Notice that I recommended you add healthy foods and water rather than take away other things. You are looking to make permanent lifestyle changes, not a temporary dietary change. The best way to do this is to create habits that stick without feeling deprived. So for the time being, don't try to remove unhealthy foods. Just add in healthy foods.
Exercise for chronic illness
One's ability to perform exercise is dependent on the type of chronic illness. Always check with a doctor about what kind of exercise it's safe for you to perform.
However, there are a few things that most people can do. The first is walking. It requires no equipment, it's free, and you can start in tiny increments and work your way up. After my back injury, I started walking for one minute at a time. It was all I could do at first, but I slowly built up my tolerance until I could walk for an hour. It was painful at the beginning as well, and I won't lie and say walking doesn't ever cause me pain. But it's my main form of exercise these days.
Riding a bicycle is another option. When I got back into bike riding, I started with an electric bicycle called a Pedego. An e-bike helped me get stronger; my muscles, my heart, and lungs all improved while riding. I started off needing braces on all my joints when I rode my bike but eventually required less. I did have to sell the bike a while back because I didn't live in a place where I could use it, and it was just sitting there. But as soon as I can, I plan on getting into bicycling again. However, if you don’t feel safe on a moving bike, use a basic stationary bicycle or even a pedal exerciser.
The last form of exercise that most people can do is isometrics, also called static strength training. Isometrics usually don't use any equipment and don't require any particular strength. You only hold a contraction without moving the joint. You can gain strength and muscle tone this way without lifting weights, which can be a positive first step for someone who is too weak for regular exercise.
Weight management and obesity
The number one thing you can do to lose weight is to change your diet. It's more important than exercise when getting to a healthy weight is at stake. This is good news for chronic illness sufferers who need to lose weight but have mobility issues.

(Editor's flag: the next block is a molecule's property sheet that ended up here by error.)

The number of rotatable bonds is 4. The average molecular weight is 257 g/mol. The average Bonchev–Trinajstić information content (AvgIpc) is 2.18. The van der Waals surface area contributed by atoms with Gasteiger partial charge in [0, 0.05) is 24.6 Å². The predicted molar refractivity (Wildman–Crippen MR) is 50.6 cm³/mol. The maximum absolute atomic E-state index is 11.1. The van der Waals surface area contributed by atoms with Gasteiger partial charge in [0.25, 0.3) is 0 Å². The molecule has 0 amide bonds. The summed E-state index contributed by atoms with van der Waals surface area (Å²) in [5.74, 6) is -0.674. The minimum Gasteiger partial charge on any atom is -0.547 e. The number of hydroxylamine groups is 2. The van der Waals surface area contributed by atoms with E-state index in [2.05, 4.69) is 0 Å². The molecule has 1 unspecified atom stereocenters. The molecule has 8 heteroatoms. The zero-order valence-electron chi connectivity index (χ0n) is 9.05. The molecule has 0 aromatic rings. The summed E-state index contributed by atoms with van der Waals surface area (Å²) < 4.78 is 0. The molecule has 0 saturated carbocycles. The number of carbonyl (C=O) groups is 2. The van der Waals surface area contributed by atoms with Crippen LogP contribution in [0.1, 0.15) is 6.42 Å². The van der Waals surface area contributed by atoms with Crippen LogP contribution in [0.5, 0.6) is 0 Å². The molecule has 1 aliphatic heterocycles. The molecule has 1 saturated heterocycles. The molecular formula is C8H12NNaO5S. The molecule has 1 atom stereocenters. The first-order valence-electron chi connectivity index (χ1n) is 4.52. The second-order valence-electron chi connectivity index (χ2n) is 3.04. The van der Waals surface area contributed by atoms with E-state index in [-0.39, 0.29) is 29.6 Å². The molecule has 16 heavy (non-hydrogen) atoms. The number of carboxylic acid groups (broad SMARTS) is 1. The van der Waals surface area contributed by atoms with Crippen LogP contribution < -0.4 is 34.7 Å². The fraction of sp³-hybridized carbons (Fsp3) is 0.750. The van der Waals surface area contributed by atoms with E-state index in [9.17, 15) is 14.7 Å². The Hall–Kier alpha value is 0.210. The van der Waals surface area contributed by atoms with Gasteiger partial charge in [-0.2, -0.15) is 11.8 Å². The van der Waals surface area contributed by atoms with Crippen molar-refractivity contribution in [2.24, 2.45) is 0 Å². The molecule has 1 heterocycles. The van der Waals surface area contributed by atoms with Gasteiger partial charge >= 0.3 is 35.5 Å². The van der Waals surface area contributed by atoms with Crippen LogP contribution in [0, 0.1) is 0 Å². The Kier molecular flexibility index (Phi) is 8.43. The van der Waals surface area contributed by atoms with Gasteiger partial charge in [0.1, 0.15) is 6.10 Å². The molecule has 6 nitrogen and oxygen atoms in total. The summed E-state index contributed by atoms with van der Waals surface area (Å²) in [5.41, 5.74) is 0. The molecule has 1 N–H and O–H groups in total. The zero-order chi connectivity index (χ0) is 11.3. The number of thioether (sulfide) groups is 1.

In case you're wondering why the correct diet helps more than exercise, there are few simple reasons:
- It takes less time to cut calories than increase exercise. A McDonald's Big Mac is 563 calories. Meanwhile, it would take a 150-pound person 83 to 104 minutes walking at 3.5 to 4.5 miles per hour to burn 500 calories.
- Exercising without proper nutrition increases the risk of injury. If you get hurt, then you'll probably stop exercising.
- Often, when people are nutrient deficient, their bodies hold on to excess weight. Improving your diet may allow you to lose weight without changing anything else.
- If you enjoy exercise and can do it, that's fine. Just know that you're making things more difficult for yourself if you don't also change your diet.
Smoking with chronic illness
I don't have to tell you how bad smoking is for health. Any of those detrimental effects are magnified for someone with a chronic disease. But let's only discuss the financial harm of smoking for a moment.
In the United States, a pack of cigarettes costs about $7. Someone smoking one pack per day is paying about $50 per week, $210 per month, and $2555 to buy cigarettes.
According to wallethub.com, smokers also have decreased productivity due to smoking-related health problems, which means more sick days and lost wages at work. Smokers' medical and life insurance premiums are higher, and they have to go to the doctor more often.
There are other, more hidden costs to smoking. You may not know this, but non-smokers generally receive a 5-15% discount on their homeowner's insurance. There is also the financial opportunity cost -- the revenue a person would receive if they invested that money in the stock market over the same period instead of using it to buy cigarettes, pay extra for health care, etc.
Over a lifetime of smoking (with an average lifespan of 69 years for a smoker), a resident of the state of Georgia will have nearly $1.4 million in extra expenses due to smoking. For many people, that's enough money to retire on.
So if you're ready to quit, get the help you need. There are many options out there:
- start using a patch
- join a support group
- find a hobby
- manage your stress
- talk to your doctor
These days, many insurance companies and employers offer smoking-cessation programs at no charge. The tools can be found when you are ready to use them.
Other risk factors for chronic illness
Now that we've discussed the most common risk factors, we'll dive into the other risks on the list.
Stress management and mental health for chronic illness
People with one or more chronic conditions are more likely to have depression, anxiety, financial troubles, and be socially isolated. All this can add up to increased stress.